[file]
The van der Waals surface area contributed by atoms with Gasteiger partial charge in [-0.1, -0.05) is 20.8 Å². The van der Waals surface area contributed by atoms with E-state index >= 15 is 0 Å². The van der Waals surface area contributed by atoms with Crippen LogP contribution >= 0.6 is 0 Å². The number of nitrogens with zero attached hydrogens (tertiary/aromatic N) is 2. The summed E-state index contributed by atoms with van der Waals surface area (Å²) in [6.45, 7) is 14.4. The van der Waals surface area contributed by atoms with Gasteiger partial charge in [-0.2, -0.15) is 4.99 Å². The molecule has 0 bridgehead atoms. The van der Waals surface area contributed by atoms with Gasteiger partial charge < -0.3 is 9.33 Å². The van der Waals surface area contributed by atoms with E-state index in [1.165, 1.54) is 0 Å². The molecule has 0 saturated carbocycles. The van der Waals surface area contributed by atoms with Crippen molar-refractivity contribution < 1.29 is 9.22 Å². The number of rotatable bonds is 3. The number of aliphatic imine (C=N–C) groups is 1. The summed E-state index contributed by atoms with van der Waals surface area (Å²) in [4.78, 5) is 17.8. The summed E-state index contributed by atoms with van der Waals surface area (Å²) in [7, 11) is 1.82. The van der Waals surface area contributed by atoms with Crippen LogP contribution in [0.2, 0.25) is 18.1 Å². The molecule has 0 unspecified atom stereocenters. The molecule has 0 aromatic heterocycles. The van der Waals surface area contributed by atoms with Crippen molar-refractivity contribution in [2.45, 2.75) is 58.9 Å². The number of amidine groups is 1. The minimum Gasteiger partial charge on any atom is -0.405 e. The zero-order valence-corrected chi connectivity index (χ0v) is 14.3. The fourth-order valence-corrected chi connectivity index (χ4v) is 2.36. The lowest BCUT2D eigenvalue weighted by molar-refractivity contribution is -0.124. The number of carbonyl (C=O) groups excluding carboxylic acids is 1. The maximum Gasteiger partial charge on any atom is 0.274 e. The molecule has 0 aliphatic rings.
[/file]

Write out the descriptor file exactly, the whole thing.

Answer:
The van der Waals surface area contributed by atoms with Gasteiger partial charge in [-0.1, -0.05) is 20.8 Å². The van der Waals surface area contributed by atoms with E-state index >= 15 is 0 Å². The van der Waals surface area contributed by atoms with Crippen LogP contribution >= 0.6 is 0 Å². The number of nitrogens with zero attached hydrogens (tertiary/aromatic N) is 2. The summed E-state index contributed by atoms with van der Waals surface area (Å²) in [6.45, 7) is 14.4. The van der Waals surface area contributed by atoms with Gasteiger partial charge in [-0.2, -0.15) is 4.99 Å². The molecule has 0 bridgehead atoms. The van der Waals surface area contributed by atoms with Gasteiger partial charge < -0.3 is 9.33 Å². The van der Waals surface area contributed by atoms with E-state index in [1.165, 1.54) is 0 Å². The molecule has 0 saturated carbocycles. The van der Waals surface area contributed by atoms with Crippen molar-refractivity contribution < 1.29 is 9.22 Å². The number of rotatable bonds is 3. The number of aliphatic imine (C=N–C) groups is 1. The summed E-state index contributed by atoms with van der Waals surface area (Å²) in [4.78, 5) is 17.8. The summed E-state index contributed by atoms with van der Waals surface area (Å²) in [7, 11) is 1.82. The van der Waals surface area contributed by atoms with Crippen LogP contribution in [0.2, 0.25) is 18.1 Å². The molecule has 0 unspecified atom stereocenters. The molecule has 0 aromatic heterocycles. The van der Waals surface area contributed by atoms with Crippen molar-refractivity contribution in [2.45, 2.75) is 58.9 Å². The number of amidine groups is 1. The minimum Gasteiger partial charge on any atom is -0.405 e. The zero-order valence-corrected chi connectivity index (χ0v) is 14.3. The fourth-order valence-corrected chi connectivity index (χ4v) is 2.36. The lowest BCUT2D eigenvalue weighted by molar-refractivity contribution is -0.124. The number of carbonyl (C=O) groups excluding carboxylic acids is 1. The maximum Gasteiger partial charge on any atom is 0.274 e. The molecule has 0 aliphatic rings.